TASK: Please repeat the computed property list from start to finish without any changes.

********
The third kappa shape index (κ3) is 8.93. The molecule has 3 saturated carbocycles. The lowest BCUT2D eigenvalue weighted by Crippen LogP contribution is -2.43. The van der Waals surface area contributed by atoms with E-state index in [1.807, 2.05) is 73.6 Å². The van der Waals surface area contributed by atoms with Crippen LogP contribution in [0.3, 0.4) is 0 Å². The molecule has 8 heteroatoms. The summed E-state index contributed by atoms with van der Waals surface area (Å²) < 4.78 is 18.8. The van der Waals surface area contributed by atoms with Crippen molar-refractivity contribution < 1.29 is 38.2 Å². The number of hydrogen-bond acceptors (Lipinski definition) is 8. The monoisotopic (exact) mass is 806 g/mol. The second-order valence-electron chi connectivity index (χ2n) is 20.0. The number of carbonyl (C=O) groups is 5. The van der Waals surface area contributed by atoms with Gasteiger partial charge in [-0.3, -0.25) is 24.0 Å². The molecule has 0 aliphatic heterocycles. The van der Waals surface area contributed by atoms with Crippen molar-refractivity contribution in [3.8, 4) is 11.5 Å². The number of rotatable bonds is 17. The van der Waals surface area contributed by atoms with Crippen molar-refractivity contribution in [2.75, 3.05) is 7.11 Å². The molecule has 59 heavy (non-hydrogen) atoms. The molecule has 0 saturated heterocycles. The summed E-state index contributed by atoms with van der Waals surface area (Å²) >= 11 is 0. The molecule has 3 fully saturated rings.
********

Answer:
The third kappa shape index (κ3) is 8.93. The molecule has 3 saturated carbocycles. The lowest BCUT2D eigenvalue weighted by Crippen LogP contribution is -2.43. The van der Waals surface area contributed by atoms with E-state index in [1.807, 2.05) is 73.6 Å². The van der Waals surface area contributed by atoms with Crippen LogP contribution in [0.3, 0.4) is 0 Å². The molecule has 8 heteroatoms. The summed E-state index contributed by atoms with van der Waals surface area (Å²) < 4.78 is 18.8. The van der Waals surface area contributed by atoms with Crippen molar-refractivity contribution < 1.29 is 38.2 Å². The number of hydrogen-bond acceptors (Lipinski definition) is 8. The monoisotopic (exact) mass is 806 g/mol. The second-order valence-electron chi connectivity index (χ2n) is 20.0. The number of carbonyl (C=O) groups is 5. The van der Waals surface area contributed by atoms with Gasteiger partial charge in [-0.3, -0.25) is 24.0 Å². The molecule has 0 aliphatic heterocycles. The van der Waals surface area contributed by atoms with Crippen molar-refractivity contribution in [3.8, 4) is 11.5 Å². The number of rotatable bonds is 17. The van der Waals surface area contributed by atoms with Crippen molar-refractivity contribution in [2.75, 3.05) is 7.11 Å². The molecule has 59 heavy (non-hydrogen) atoms. The molecule has 0 saturated heterocycles. The summed E-state index contributed by atoms with van der Waals surface area (Å²) >= 11 is 0. The molecule has 3 fully saturated rings.